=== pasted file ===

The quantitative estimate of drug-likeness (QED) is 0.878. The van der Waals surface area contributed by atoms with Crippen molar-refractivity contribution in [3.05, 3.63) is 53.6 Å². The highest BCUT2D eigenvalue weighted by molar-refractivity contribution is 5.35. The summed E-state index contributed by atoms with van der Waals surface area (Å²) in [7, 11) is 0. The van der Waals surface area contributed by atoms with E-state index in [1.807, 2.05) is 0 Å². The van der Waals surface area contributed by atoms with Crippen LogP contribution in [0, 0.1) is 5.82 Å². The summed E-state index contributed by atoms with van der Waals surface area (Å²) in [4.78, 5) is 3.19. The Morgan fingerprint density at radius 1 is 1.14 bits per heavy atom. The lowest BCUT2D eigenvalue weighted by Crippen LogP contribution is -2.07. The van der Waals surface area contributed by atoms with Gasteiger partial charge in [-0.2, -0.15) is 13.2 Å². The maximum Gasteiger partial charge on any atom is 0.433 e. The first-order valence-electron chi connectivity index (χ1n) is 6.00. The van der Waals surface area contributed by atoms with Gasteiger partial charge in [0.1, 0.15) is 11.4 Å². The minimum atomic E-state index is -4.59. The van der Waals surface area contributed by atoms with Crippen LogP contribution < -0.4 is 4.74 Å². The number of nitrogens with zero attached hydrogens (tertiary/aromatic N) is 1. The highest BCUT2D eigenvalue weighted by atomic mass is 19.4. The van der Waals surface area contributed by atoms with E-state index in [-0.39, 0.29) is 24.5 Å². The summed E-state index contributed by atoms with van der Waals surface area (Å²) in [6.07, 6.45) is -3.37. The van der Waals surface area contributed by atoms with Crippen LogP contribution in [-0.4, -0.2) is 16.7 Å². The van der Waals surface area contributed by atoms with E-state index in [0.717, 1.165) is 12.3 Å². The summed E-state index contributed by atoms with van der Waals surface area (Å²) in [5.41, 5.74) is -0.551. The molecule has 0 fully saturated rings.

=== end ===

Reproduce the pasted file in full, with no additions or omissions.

The quantitative estimate of drug-likeness (QED) is 0.878. The van der Waals surface area contributed by atoms with Crippen molar-refractivity contribution in [3.05, 3.63) is 53.6 Å². The highest BCUT2D eigenvalue weighted by molar-refractivity contribution is 5.35. The summed E-state index contributed by atoms with van der Waals surface area (Å²) in [7, 11) is 0. The van der Waals surface area contributed by atoms with E-state index in [1.807, 2.05) is 0 Å². The van der Waals surface area contributed by atoms with Crippen LogP contribution in [0, 0.1) is 5.82 Å². The summed E-state index contributed by atoms with van der Waals surface area (Å²) in [4.78, 5) is 3.19. The Morgan fingerprint density at radius 1 is 1.14 bits per heavy atom. The lowest BCUT2D eigenvalue weighted by Crippen LogP contribution is -2.07. The van der Waals surface area contributed by atoms with Gasteiger partial charge in [-0.2, -0.15) is 13.2 Å². The maximum Gasteiger partial charge on any atom is 0.433 e. The first-order valence-electron chi connectivity index (χ1n) is 6.00. The van der Waals surface area contributed by atoms with Gasteiger partial charge in [0.1, 0.15) is 11.4 Å². The minimum atomic E-state index is -4.59. The van der Waals surface area contributed by atoms with Crippen LogP contribution < -0.4 is 4.74 Å². The number of nitrogens with zero attached hydrogens (tertiary/aromatic N) is 1. The highest BCUT2D eigenvalue weighted by atomic mass is 19.4. The van der Waals surface area contributed by atoms with E-state index in [-0.39, 0.29) is 24.5 Å². The summed E-state index contributed by atoms with van der Waals surface area (Å²) in [6.07, 6.45) is -3.37. The van der Waals surface area contributed by atoms with Crippen LogP contribution in [-0.4, -0.2) is 16.7 Å². The van der Waals surface area contributed by atoms with E-state index in [0.717, 1.165) is 12.3 Å². The summed E-state index contributed by atoms with van der Waals surface area (Å²) in [5.41, 5.74) is -0.551. The molecule has 0 fully saturated rings.